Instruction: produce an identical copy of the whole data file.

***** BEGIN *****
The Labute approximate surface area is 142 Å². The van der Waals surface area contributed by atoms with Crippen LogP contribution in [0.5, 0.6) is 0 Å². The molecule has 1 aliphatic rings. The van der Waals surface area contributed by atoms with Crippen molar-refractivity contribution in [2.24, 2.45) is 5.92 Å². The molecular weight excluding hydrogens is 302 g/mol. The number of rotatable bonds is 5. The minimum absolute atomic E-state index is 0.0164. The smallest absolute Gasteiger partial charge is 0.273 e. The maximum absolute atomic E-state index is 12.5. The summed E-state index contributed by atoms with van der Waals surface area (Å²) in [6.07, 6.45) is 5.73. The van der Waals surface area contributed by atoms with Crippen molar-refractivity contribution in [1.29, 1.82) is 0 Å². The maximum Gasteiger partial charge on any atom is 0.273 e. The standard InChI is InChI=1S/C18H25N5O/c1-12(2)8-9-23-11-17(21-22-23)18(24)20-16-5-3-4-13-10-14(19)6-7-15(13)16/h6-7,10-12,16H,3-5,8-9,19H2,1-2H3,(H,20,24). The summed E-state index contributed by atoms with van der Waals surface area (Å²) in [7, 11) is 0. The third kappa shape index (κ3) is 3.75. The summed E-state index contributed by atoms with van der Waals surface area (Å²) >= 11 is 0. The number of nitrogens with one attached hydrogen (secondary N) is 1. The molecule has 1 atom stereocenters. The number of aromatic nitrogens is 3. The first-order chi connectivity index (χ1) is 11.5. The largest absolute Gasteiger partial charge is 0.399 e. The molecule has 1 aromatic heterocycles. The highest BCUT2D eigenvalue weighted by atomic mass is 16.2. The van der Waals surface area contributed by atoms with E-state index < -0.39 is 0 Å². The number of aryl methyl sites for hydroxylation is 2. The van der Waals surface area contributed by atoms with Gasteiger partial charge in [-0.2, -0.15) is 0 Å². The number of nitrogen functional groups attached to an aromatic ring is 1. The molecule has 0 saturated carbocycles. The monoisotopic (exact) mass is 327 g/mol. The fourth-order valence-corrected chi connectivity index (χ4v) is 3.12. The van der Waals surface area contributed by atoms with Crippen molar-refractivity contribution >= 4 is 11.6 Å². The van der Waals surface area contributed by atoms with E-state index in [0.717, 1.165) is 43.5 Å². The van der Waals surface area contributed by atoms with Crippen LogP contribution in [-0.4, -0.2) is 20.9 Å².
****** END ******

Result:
The Labute approximate surface area is 142 Å². The van der Waals surface area contributed by atoms with Crippen LogP contribution in [0.5, 0.6) is 0 Å². The molecule has 1 aliphatic rings. The van der Waals surface area contributed by atoms with Crippen molar-refractivity contribution in [2.24, 2.45) is 5.92 Å². The molecular weight excluding hydrogens is 302 g/mol. The number of rotatable bonds is 5. The minimum absolute atomic E-state index is 0.0164. The smallest absolute Gasteiger partial charge is 0.273 e. The maximum absolute atomic E-state index is 12.5. The summed E-state index contributed by atoms with van der Waals surface area (Å²) in [6.07, 6.45) is 5.73. The van der Waals surface area contributed by atoms with Crippen molar-refractivity contribution in [1.29, 1.82) is 0 Å². The maximum Gasteiger partial charge on any atom is 0.273 e. The standard InChI is InChI=1S/C18H25N5O/c1-12(2)8-9-23-11-17(21-22-23)18(24)20-16-5-3-4-13-10-14(19)6-7-15(13)16/h6-7,10-12,16H,3-5,8-9,19H2,1-2H3,(H,20,24). The summed E-state index contributed by atoms with van der Waals surface area (Å²) in [7, 11) is 0. The third kappa shape index (κ3) is 3.75. The summed E-state index contributed by atoms with van der Waals surface area (Å²) >= 11 is 0. The number of nitrogens with one attached hydrogen (secondary N) is 1. The molecule has 1 atom stereocenters. The number of aromatic nitrogens is 3. The first-order chi connectivity index (χ1) is 11.5. The largest absolute Gasteiger partial charge is 0.399 e. The molecule has 1 aromatic heterocycles. The highest BCUT2D eigenvalue weighted by atomic mass is 16.2. The van der Waals surface area contributed by atoms with E-state index < -0.39 is 0 Å². The number of aryl methyl sites for hydroxylation is 2. The van der Waals surface area contributed by atoms with Gasteiger partial charge in [-0.2, -0.15) is 0 Å². The number of nitrogen functional groups attached to an aromatic ring is 1. The molecule has 0 saturated carbocycles. The monoisotopic (exact) mass is 327 g/mol. The fourth-order valence-corrected chi connectivity index (χ4v) is 3.12. The van der Waals surface area contributed by atoms with Crippen molar-refractivity contribution >= 4 is 11.6 Å². The van der Waals surface area contributed by atoms with E-state index in [0.717, 1.165) is 43.5 Å². The van der Waals surface area contributed by atoms with Crippen LogP contribution in [-0.4, -0.2) is 20.9 Å².